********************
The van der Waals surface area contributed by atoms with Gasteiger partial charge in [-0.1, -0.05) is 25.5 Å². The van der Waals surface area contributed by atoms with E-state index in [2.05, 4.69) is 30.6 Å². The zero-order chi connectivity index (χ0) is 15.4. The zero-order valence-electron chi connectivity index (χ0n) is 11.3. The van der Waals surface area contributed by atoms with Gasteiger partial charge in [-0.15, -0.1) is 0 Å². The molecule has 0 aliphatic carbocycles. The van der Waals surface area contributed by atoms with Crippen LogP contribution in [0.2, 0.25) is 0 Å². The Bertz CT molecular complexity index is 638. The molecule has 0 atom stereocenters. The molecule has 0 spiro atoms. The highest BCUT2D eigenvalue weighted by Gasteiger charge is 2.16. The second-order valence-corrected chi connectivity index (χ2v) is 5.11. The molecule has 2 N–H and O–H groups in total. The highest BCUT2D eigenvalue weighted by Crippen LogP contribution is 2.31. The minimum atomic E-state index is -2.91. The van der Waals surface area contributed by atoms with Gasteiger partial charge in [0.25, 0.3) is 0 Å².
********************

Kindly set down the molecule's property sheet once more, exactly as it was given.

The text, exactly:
The van der Waals surface area contributed by atoms with Gasteiger partial charge in [-0.1, -0.05) is 25.5 Å². The van der Waals surface area contributed by atoms with E-state index in [2.05, 4.69) is 30.6 Å². The zero-order chi connectivity index (χ0) is 15.4. The zero-order valence-electron chi connectivity index (χ0n) is 11.3. The van der Waals surface area contributed by atoms with Gasteiger partial charge in [-0.15, -0.1) is 0 Å². The molecule has 0 aliphatic carbocycles. The van der Waals surface area contributed by atoms with Crippen LogP contribution in [0.2, 0.25) is 0 Å². The Bertz CT molecular complexity index is 638. The molecule has 0 atom stereocenters. The molecule has 0 spiro atoms. The highest BCUT2D eigenvalue weighted by Gasteiger charge is 2.16. The second-order valence-corrected chi connectivity index (χ2v) is 5.11. The molecule has 2 N–H and O–H groups in total. The highest BCUT2D eigenvalue weighted by Crippen LogP contribution is 2.31. The minimum atomic E-state index is -2.91. The van der Waals surface area contributed by atoms with Gasteiger partial charge in [0.25, 0.3) is 0 Å².